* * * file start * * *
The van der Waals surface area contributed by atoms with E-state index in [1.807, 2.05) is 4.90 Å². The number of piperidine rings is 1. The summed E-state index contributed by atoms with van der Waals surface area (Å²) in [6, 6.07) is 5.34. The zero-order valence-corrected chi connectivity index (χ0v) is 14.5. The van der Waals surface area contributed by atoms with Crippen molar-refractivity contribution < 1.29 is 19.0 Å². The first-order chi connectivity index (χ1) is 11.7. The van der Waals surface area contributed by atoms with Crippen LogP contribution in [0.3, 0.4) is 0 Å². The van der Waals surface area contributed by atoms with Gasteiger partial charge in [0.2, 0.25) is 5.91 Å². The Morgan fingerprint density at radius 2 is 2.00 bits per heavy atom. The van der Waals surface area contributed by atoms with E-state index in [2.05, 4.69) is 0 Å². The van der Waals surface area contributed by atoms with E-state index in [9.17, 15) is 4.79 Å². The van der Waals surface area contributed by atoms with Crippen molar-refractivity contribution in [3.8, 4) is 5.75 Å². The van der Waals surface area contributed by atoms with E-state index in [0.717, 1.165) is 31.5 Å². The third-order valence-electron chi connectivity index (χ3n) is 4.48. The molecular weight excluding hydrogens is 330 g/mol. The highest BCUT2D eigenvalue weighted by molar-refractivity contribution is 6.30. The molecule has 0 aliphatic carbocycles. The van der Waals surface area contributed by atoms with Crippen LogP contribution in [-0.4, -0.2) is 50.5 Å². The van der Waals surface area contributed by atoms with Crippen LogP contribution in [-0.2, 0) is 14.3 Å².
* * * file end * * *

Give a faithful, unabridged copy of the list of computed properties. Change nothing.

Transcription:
The van der Waals surface area contributed by atoms with E-state index in [1.807, 2.05) is 4.90 Å². The number of piperidine rings is 1. The summed E-state index contributed by atoms with van der Waals surface area (Å²) in [6, 6.07) is 5.34. The zero-order valence-corrected chi connectivity index (χ0v) is 14.5. The van der Waals surface area contributed by atoms with Crippen molar-refractivity contribution < 1.29 is 19.0 Å². The first-order chi connectivity index (χ1) is 11.7. The van der Waals surface area contributed by atoms with Crippen LogP contribution in [0.3, 0.4) is 0 Å². The van der Waals surface area contributed by atoms with Gasteiger partial charge in [0.2, 0.25) is 5.91 Å². The Morgan fingerprint density at radius 2 is 2.00 bits per heavy atom. The van der Waals surface area contributed by atoms with E-state index in [2.05, 4.69) is 0 Å². The van der Waals surface area contributed by atoms with E-state index in [9.17, 15) is 4.79 Å². The van der Waals surface area contributed by atoms with Crippen molar-refractivity contribution in [3.8, 4) is 5.75 Å². The van der Waals surface area contributed by atoms with E-state index in [0.717, 1.165) is 31.5 Å². The third-order valence-electron chi connectivity index (χ3n) is 4.48. The molecular weight excluding hydrogens is 330 g/mol. The highest BCUT2D eigenvalue weighted by molar-refractivity contribution is 6.30. The molecule has 0 aliphatic carbocycles. The van der Waals surface area contributed by atoms with Crippen LogP contribution in [-0.4, -0.2) is 50.5 Å². The van der Waals surface area contributed by atoms with Crippen LogP contribution in [-0.2, 0) is 14.3 Å².